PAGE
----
Sure enough, we soon discover that the two boys were merely playing in the locomotive when it was hijacked by what looks like 1955 Biff, who now has them imprisoned in the back. He is seen visiting different time periods, tracking down various ancestors of his Tannen family. After each visit, the Tanners are left changed, but not necessarily in a positive manner. Jules and Verne, meanwhile, manage to free themselves, and using their own scientific acumen, fashion a sort of “early warning beacon” that will transmit their next intended time jump to their parents, hoping to be rescued.

With the helpful signal from the boys, Marty and Doc are finally able to intercept the locomotive in 1955. They spot Biff getting off the train, carrying a handgun, and heading to the high school’s Enchantment Under the Sea dance. After being reunited with the boys and taking in their account of Biff’s travels, Doc hypothesizes that this isn’t really Biff after all, but an alternate time paradox version of him.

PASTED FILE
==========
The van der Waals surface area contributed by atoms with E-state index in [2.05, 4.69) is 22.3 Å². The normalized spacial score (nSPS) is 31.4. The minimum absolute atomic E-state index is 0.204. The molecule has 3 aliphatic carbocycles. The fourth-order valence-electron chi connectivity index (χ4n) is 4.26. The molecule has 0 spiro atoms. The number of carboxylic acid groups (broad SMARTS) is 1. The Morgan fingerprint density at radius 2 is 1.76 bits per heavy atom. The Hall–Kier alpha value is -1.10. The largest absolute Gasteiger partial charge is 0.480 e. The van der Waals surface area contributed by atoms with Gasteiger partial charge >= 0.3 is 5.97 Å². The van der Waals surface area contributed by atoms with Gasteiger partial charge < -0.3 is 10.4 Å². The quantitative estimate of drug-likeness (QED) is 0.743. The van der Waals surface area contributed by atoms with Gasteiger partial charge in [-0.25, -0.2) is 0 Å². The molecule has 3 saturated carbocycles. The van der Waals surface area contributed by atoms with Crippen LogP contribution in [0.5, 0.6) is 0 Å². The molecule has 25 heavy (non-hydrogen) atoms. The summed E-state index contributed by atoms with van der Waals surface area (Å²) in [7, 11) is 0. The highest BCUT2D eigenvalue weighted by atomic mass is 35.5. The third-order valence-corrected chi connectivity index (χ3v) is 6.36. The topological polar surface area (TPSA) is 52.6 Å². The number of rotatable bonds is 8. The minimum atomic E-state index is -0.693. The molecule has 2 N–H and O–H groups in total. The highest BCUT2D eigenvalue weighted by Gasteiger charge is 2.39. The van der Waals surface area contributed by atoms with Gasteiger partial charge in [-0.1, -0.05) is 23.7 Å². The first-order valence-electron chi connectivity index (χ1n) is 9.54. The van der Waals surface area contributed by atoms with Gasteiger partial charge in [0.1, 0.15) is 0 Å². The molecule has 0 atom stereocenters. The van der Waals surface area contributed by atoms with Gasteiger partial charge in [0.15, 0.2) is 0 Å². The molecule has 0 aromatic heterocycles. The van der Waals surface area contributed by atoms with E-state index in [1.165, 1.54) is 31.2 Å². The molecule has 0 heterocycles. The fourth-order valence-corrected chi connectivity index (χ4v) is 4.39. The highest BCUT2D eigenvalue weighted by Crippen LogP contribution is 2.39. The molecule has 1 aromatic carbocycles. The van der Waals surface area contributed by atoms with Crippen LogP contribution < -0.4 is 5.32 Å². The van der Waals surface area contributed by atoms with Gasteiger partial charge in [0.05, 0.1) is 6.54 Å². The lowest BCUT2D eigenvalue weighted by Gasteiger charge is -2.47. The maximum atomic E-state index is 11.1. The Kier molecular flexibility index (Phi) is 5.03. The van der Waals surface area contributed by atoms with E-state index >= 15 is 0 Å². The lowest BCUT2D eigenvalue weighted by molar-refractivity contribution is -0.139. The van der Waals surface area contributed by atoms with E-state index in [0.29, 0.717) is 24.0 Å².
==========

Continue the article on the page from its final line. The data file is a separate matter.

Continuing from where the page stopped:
Marty: “But where did he come from?”
Doc: “Don’t you see? By manipulating his own past, he made it possible for him to exists in the first place. He’s his own creator!”

The gang catches up to Anomaly Biff, and realizes his plan is to kill the “real” 1955 Biff, who he sees as a born loser, unable to ever create a positive future for himself, despite even the temporal manipulation from BttF 2. As he holds the gang at gunpoint, he explains that he’ll then insert himself into original Biff’s place in history, prior to the seminal events of BttF 1 (George punching Biff) and BttF 2 (Marty taking the sports almanac away), avoiding both of those events, and then forging a successful future for himself on his own terms. It’s at this point that he notices Jules and Verne have slipped away, and prepares to kill the remaining interlopers.

Just then, Anomaly Biff is startled when a voice from behind him proclaims “Hey, Butthead!” Turning around, he is sucker punched by Real Biff, and is knocked out. Real Biff then looks on in amazement as Anomaly Biff fades out of existence. He looks at the can of beer in his other hand, shrugs, and leaves. Meanwhile, the gang flees back to the two time machines, careful to avoid their previous visits to that point in time. Jules and Verne explain on the way that they had sought out Real Biff outside the dance and told him that a rival for Lorraine’s affections planned to kill him, and led him to Anomaly Biff.

Jules: “After all, who better to fight a bully–“
Verne: “Than another bully?”

Doc surmises that by foiling the final step of Anomaly Biff’s plan, Real Biff disrupted the very complex time paradox that allowed Anomaly Biff to exist in the first place, causing him to be erased from existence.